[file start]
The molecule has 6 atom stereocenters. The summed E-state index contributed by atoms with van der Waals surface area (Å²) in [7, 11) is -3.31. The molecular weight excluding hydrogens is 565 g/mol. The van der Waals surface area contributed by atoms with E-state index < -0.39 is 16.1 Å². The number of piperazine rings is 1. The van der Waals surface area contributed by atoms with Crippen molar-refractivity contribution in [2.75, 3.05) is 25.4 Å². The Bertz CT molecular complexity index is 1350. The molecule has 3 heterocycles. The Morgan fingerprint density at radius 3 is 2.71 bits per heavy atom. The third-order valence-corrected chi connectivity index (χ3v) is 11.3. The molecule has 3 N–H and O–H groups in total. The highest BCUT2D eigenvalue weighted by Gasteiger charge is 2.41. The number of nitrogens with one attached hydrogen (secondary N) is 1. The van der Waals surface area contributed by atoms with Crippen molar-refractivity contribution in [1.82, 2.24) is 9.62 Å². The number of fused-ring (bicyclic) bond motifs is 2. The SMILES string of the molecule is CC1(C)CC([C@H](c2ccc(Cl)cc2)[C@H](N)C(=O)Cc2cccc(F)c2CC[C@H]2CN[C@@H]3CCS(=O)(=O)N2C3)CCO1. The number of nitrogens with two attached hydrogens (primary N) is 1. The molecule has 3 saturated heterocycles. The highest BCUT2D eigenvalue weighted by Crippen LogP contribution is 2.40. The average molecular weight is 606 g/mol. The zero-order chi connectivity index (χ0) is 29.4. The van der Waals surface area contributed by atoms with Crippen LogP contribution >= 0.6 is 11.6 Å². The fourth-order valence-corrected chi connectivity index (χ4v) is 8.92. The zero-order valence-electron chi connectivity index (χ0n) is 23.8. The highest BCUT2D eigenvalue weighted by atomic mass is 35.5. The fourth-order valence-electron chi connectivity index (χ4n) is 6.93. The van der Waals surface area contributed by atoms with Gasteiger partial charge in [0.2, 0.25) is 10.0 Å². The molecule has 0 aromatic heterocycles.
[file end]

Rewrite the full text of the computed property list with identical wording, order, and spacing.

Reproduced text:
The molecule has 6 atom stereocenters. The summed E-state index contributed by atoms with van der Waals surface area (Å²) in [7, 11) is -3.31. The molecular weight excluding hydrogens is 565 g/mol. The van der Waals surface area contributed by atoms with E-state index < -0.39 is 16.1 Å². The number of piperazine rings is 1. The van der Waals surface area contributed by atoms with Crippen molar-refractivity contribution in [2.75, 3.05) is 25.4 Å². The Bertz CT molecular complexity index is 1350. The molecule has 3 heterocycles. The Morgan fingerprint density at radius 3 is 2.71 bits per heavy atom. The third-order valence-corrected chi connectivity index (χ3v) is 11.3. The molecule has 3 N–H and O–H groups in total. The highest BCUT2D eigenvalue weighted by Gasteiger charge is 2.41. The number of nitrogens with one attached hydrogen (secondary N) is 1. The van der Waals surface area contributed by atoms with Crippen molar-refractivity contribution in [1.82, 2.24) is 9.62 Å². The number of fused-ring (bicyclic) bond motifs is 2. The SMILES string of the molecule is CC1(C)CC([C@H](c2ccc(Cl)cc2)[C@H](N)C(=O)Cc2cccc(F)c2CC[C@H]2CN[C@@H]3CCS(=O)(=O)N2C3)CCO1. The number of nitrogens with two attached hydrogens (primary N) is 1. The molecule has 3 saturated heterocycles. The highest BCUT2D eigenvalue weighted by Crippen LogP contribution is 2.40. The average molecular weight is 606 g/mol. The zero-order chi connectivity index (χ0) is 29.4. The van der Waals surface area contributed by atoms with Crippen LogP contribution >= 0.6 is 11.6 Å². The fourth-order valence-corrected chi connectivity index (χ4v) is 8.92. The zero-order valence-electron chi connectivity index (χ0n) is 23.8. The highest BCUT2D eigenvalue weighted by atomic mass is 35.5. The fourth-order valence-electron chi connectivity index (χ4n) is 6.93. The van der Waals surface area contributed by atoms with Gasteiger partial charge in [0.2, 0.25) is 10.0 Å². The molecule has 0 aromatic heterocycles.